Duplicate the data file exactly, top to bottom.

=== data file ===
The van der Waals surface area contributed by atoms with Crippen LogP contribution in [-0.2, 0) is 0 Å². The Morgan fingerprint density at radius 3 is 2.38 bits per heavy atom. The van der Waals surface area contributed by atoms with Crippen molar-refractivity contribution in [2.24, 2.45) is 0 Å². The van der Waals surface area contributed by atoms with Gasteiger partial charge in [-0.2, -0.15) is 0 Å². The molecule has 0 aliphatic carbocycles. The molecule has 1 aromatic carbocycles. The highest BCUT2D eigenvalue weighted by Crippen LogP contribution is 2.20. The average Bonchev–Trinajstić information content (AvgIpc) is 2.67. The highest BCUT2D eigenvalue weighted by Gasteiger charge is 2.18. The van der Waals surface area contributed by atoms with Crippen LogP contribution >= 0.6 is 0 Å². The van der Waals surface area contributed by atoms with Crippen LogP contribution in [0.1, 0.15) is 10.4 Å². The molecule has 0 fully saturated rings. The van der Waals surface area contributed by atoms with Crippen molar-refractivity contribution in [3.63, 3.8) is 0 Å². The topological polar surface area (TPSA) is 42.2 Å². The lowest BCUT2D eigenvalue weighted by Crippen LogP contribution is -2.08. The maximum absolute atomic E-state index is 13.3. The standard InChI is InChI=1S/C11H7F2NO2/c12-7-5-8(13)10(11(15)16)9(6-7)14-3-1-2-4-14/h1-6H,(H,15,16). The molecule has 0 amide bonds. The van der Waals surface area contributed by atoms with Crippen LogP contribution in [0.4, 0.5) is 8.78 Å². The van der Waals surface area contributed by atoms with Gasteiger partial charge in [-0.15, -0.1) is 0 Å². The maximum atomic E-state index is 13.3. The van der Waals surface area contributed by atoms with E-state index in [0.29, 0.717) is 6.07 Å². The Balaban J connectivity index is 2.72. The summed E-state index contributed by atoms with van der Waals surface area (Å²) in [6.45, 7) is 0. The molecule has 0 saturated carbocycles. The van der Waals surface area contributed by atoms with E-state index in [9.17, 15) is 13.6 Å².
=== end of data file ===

The van der Waals surface area contributed by atoms with Crippen LogP contribution in [-0.2, 0) is 0 Å². The Morgan fingerprint density at radius 3 is 2.38 bits per heavy atom. The van der Waals surface area contributed by atoms with Crippen molar-refractivity contribution in [2.24, 2.45) is 0 Å². The van der Waals surface area contributed by atoms with Gasteiger partial charge in [-0.2, -0.15) is 0 Å². The molecule has 0 aliphatic carbocycles. The molecule has 1 aromatic carbocycles. The highest BCUT2D eigenvalue weighted by Crippen LogP contribution is 2.20. The average Bonchev–Trinajstić information content (AvgIpc) is 2.67. The highest BCUT2D eigenvalue weighted by Gasteiger charge is 2.18. The van der Waals surface area contributed by atoms with Crippen LogP contribution >= 0.6 is 0 Å². The van der Waals surface area contributed by atoms with Crippen LogP contribution in [0.1, 0.15) is 10.4 Å². The molecule has 0 fully saturated rings. The van der Waals surface area contributed by atoms with Crippen molar-refractivity contribution in [3.63, 3.8) is 0 Å². The topological polar surface area (TPSA) is 42.2 Å². The lowest BCUT2D eigenvalue weighted by Crippen LogP contribution is -2.08. The maximum absolute atomic E-state index is 13.3. The standard InChI is InChI=1S/C11H7F2NO2/c12-7-5-8(13)10(11(15)16)9(6-7)14-3-1-2-4-14/h1-6H,(H,15,16). The molecule has 0 amide bonds. The van der Waals surface area contributed by atoms with Crippen LogP contribution in [0.4, 0.5) is 8.78 Å². The van der Waals surface area contributed by atoms with Gasteiger partial charge in [-0.15, -0.1) is 0 Å². The maximum atomic E-state index is 13.3. The van der Waals surface area contributed by atoms with E-state index in [0.29, 0.717) is 6.07 Å². The Balaban J connectivity index is 2.72. The summed E-state index contributed by atoms with van der Waals surface area (Å²) in [6.45, 7) is 0. The molecule has 0 saturated carbocycles. The van der Waals surface area contributed by atoms with E-state index in [9.17, 15) is 13.6 Å².